Fashion thrives on change, and one of the most dramatic shifts came with the end of the 19th c. and the second decade of the 20th. The red silk corset from 1889 that I featured earlier this week and this bandeau bra, left, from the 1920s are both from the exhibition Exposed: A History of Lingerie, now showing at the Museum at FIT, and I can't imagine two other pieces of clothing that would make the change more vivid.
The corset belongs to the 1890s, an era that prized an hourglass figure, accentuated by whalebone, bustles, and lots of tailoring and drapery. The 1920s ushered in a boyish silhouette with a minimum of feminine curves. As the placard on the bandeau bra explains:
"Bras of the 1920s bore little resemblance to the bust supporters introduced during the late nineteenth century. In correspondence to the increasingly slender body type of the fashionable woman, most bras were designed to flatten and de-emphasize the bosom. Although the styles varied widely, the bandeau bra was the most modern in its simplicity."
This change happened in the course of only thirty years, a not unrealistic span in a woman's fashion-lifetime. Imagine the response of a woman who had worn the red corset under clothes like these, right, as a twenty-year-old newlywed, confronted in her fifties with a stylish granddaughter who'd adopted the latest flapper-inspired styles, lower left.
The same dismay must have been felt by 18th c. women who'd worn stays all their lives and were abruptly faced with the minimal support and gossamer muslin gowns of the early 19th c. Another generation of women who likely felt similarly betrayed would have been those who'd been proud of their curvaceous, bombshell figures in the 1950s – until Mary Quant's Youthquake appeared in the 1960s, and Twiggy replaced Jayne Mansfield as the fashionable ideal.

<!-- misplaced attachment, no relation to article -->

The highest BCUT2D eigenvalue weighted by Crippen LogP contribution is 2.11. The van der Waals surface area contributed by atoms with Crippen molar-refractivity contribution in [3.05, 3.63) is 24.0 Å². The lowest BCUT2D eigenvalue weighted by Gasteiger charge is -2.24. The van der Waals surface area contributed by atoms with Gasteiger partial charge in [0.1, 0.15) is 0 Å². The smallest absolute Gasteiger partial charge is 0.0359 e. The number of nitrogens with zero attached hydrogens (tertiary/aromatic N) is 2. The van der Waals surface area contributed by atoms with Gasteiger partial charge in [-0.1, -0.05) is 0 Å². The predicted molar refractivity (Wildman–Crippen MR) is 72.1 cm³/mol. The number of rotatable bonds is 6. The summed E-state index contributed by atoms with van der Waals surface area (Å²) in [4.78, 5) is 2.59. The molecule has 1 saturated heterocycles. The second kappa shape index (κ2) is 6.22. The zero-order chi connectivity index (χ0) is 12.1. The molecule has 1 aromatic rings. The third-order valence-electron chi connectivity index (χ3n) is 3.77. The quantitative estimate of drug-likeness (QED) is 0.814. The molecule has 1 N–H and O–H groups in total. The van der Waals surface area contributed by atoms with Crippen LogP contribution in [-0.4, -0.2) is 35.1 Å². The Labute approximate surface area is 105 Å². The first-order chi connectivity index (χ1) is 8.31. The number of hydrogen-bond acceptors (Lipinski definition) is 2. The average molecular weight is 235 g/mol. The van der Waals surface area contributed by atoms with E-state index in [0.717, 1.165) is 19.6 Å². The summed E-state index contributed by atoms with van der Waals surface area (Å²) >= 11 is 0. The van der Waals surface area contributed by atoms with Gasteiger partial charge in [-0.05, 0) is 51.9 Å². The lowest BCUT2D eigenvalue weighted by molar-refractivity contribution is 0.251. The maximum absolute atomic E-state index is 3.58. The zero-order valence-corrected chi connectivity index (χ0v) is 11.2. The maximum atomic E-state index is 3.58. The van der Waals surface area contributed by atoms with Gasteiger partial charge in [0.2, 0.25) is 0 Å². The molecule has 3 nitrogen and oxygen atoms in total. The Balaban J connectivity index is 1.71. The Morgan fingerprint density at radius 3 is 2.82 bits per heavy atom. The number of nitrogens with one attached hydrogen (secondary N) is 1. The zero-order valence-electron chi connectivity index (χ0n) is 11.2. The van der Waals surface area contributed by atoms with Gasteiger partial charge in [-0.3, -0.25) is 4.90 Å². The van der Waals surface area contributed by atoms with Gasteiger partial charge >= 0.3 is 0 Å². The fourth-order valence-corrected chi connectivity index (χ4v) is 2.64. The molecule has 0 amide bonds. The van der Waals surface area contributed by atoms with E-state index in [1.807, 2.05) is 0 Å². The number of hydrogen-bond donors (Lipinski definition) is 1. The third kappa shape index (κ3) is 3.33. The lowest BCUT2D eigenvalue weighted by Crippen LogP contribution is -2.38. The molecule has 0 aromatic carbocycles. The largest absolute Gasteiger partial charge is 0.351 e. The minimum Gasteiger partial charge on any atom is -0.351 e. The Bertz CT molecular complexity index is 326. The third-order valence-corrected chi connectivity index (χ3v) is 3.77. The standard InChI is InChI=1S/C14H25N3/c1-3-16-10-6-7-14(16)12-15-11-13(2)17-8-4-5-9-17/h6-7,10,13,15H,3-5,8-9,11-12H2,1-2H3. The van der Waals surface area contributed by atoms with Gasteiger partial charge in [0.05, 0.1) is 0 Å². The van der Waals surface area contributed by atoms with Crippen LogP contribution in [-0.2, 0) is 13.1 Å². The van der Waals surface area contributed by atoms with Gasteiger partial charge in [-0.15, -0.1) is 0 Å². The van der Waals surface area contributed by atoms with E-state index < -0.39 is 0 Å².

All of which supports one of my personal theories about fashion: To be a fashionable beauty, you have to get lucky, and be born into the right time period for what Nature gave you.
Above left: Bandeau bra, silk and lace, 1920s. Museum at FIT. Right: "Dress for a New Year's Reception, Modes Parisiennes", Peterson's Magazine, January, 1890. Lower left: "Evening at the Casino," fashion plate from Art-Goût-Beaut magazine, Paris, 1920s.
There’s a big difference in how we use history. But we’re equally nuts about it. To us, the everyday details of life in the past are things to talk about, ponder, make fun of -- much in the way normal people talk about their favorite reality show.
We talk about who’s wearing what and who’s sleeping with whom. We try to sort out rumor or myth from fact. We thought there must be at least three other people out there who think history’s fascinating and fun, too. This blog is for them.